28th October 2020

Our fourth Black History Month event took a more introspective turn, as Dr Annabel Sowemimo gave us an insightful and thought-provoking examination of our history and why we have got to where we are. The discussion centred around the concept of “decolonising”: it is only when we face into our colonial past that we can truly address the problems we face today.

Decolonisation is an acknowledgement of the harmful role that colonisation has played in distorting knowledge and restructuring our society. Through this, we ask how we may dismantle ‘knowledge’ derived through colonialism and instead focus on the experiences of indigenous populations.

Decolonisation strikes to the heart of the problem, where “diversifying” is akin to sticking a band-aid on a gaping wound.

Dr Sowemimo deftly took us through history: from startling images of the Human Zoo to the Delta of Venus, Saartjie Baartman and the beginnings of the hypersexualised tropes of black women. The roots of anti-blackness and tropes such as low IQ, slovenliness and hypersexualisation can be traced back to colonial writings and musings. These tropes fit with the agendas at the time and justified the oppression.

Inexcusably, these tropes still exist today. Dr Sowemimo shared examples of fashion and advertising where black models would always show up in jungle print or in African settings, subscribing to these outdated and offensive tropes.

More recently, the “Black Girl Magic” seeks to subvert these narratives. But Dr Sowemimo questioned whether this is in fact subliminally reinforcing biases? Do black girls need to be “magic” to navigate the challenges that society throws at them? They cannot be soft or meek, shouldn’t just being average also be OK?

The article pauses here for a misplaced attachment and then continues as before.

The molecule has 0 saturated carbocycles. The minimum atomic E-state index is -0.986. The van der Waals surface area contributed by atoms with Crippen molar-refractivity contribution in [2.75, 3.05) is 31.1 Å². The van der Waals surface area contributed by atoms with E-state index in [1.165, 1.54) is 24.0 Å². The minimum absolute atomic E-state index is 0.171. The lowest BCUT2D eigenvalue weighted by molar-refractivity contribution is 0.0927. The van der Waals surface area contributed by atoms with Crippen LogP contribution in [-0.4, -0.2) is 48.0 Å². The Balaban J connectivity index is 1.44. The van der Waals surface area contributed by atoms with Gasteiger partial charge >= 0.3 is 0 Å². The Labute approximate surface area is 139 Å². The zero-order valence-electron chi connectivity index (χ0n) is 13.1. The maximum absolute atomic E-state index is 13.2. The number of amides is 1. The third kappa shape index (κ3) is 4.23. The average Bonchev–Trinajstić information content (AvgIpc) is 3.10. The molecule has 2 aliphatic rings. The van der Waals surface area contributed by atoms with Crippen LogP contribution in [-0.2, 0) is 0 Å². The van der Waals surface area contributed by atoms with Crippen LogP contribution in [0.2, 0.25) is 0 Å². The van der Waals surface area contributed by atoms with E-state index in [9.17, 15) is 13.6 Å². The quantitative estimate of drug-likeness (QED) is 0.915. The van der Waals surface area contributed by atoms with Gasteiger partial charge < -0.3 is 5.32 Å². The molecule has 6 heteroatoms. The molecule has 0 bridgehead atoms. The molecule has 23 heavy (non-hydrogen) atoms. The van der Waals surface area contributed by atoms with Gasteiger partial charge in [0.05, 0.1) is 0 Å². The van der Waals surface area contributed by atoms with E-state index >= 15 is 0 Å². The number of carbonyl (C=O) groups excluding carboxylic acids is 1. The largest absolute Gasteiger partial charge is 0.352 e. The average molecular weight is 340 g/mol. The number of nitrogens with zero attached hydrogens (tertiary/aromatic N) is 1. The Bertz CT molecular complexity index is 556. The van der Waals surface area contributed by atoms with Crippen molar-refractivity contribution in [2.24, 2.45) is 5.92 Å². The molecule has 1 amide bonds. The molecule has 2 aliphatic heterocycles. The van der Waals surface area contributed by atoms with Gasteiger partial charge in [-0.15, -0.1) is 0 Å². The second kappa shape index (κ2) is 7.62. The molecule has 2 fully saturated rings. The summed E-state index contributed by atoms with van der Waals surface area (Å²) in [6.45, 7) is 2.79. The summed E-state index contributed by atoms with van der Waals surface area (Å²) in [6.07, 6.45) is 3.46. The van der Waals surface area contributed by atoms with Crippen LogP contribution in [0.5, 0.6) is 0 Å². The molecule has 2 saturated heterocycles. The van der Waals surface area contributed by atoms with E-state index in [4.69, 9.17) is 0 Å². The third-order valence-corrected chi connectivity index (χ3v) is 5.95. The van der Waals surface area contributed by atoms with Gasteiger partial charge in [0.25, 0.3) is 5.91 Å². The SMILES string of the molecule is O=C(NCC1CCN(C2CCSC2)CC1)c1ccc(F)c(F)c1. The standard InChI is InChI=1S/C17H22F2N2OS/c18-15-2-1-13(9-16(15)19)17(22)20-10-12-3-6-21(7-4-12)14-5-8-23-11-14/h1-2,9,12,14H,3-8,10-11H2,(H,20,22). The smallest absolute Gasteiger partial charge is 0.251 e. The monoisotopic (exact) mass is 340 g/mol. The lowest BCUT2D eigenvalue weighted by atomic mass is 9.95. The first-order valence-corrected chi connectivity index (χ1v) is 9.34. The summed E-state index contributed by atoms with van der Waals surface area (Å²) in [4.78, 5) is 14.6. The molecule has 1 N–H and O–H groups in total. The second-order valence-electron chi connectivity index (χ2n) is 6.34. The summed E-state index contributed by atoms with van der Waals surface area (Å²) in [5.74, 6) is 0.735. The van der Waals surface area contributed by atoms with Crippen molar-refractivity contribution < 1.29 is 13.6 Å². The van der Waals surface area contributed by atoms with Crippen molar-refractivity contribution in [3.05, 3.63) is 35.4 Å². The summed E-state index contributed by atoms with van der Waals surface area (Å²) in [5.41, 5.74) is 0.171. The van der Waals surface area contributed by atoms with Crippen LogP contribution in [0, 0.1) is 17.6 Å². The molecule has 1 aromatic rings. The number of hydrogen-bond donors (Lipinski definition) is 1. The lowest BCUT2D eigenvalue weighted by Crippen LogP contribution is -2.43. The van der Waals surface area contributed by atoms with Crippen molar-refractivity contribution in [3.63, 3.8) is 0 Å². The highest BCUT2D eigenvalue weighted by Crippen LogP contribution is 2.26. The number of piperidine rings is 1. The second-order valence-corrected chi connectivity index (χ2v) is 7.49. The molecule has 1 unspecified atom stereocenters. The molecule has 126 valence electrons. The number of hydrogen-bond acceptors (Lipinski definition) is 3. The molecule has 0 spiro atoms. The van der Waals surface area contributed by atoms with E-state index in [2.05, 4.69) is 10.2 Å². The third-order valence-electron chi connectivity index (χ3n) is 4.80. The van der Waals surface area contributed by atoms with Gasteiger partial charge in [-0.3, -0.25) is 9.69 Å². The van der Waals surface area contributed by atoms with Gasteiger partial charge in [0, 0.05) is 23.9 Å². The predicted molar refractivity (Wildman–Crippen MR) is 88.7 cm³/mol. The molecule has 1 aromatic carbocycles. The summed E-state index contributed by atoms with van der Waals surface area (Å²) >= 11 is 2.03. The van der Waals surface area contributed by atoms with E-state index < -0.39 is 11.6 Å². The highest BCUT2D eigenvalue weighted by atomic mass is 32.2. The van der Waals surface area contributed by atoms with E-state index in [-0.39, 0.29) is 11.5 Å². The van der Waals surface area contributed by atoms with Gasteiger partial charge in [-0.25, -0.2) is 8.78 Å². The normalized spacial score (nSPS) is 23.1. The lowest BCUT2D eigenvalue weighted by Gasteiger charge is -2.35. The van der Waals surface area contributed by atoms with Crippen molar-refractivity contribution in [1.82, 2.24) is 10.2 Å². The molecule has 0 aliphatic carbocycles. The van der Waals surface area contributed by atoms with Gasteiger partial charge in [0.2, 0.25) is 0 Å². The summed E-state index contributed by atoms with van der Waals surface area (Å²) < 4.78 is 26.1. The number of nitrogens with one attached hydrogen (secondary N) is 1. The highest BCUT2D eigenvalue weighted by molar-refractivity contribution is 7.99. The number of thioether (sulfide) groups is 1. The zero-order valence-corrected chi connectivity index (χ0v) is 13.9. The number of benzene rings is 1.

Dr Sowemimo moved onto the issue of colourism and pigmentocracy and how the biracial aesthetic can be favoured in Hollywood as it's perceived as more “palatable” to broader audiences. Whilst, on the other hand, we are seeing cosmetic adoptions of black features like big lips, in celebrities like the Kardashians. Again, an example of hypersexiualisation. Colourism is evident in the varying degrees of privilege or bias faced by members within the black community. Even within a single-family unit, siblings could have different experiences based on how light or dark their skin is.

The cultural cycle of acceptability: an image is created, replicated and reinforced, needs to be broken. As long as tropes are perpetuated in media, it will exist. Decolonisation of the media and advertising play a pivotal role in this.

From the language in newspaper headlines, to how people of colour are portrayed in advertising, the power is in our hands, as media and advertising professionals, to break this cycle.

She pointed out that we live in a white normative society where white privilege exists. It means that white people are inherently advantaged by how society is set up, despite their own efforts. They automatically have more power than someone whose skin is not white.

From fairer skin tones being presented as “nude” and to the very real struggles of make-up and foundation catering only to a white audience. Dr Sowemimo struck a note: why has this all been OK till now? Her own work with the charity, Decolonosing Contraception, seeks to tackle this issue within contraception and be more inclusive of the broader experience of sexual health among black communities.

We closed the event with industry introspection and personal introspection. From the responsibility of big brands, not just in advertising but in marketing products that perpetuate colonial tropes and biases (e.g. skin bleaching creams). To Anisha Doshi, Communications Planning Manager’s observation, that “colonialism” is often perceived as a “dirty” word, a taboo topic we don’t face into and one that often pits minorities against each other.

Yet, it is where it all began.

Decolonisation is an incredibly powerful movement and requires true reckoning: to rebuild and re-imagine a fairer, more inclusive future, we must confront our colonial past.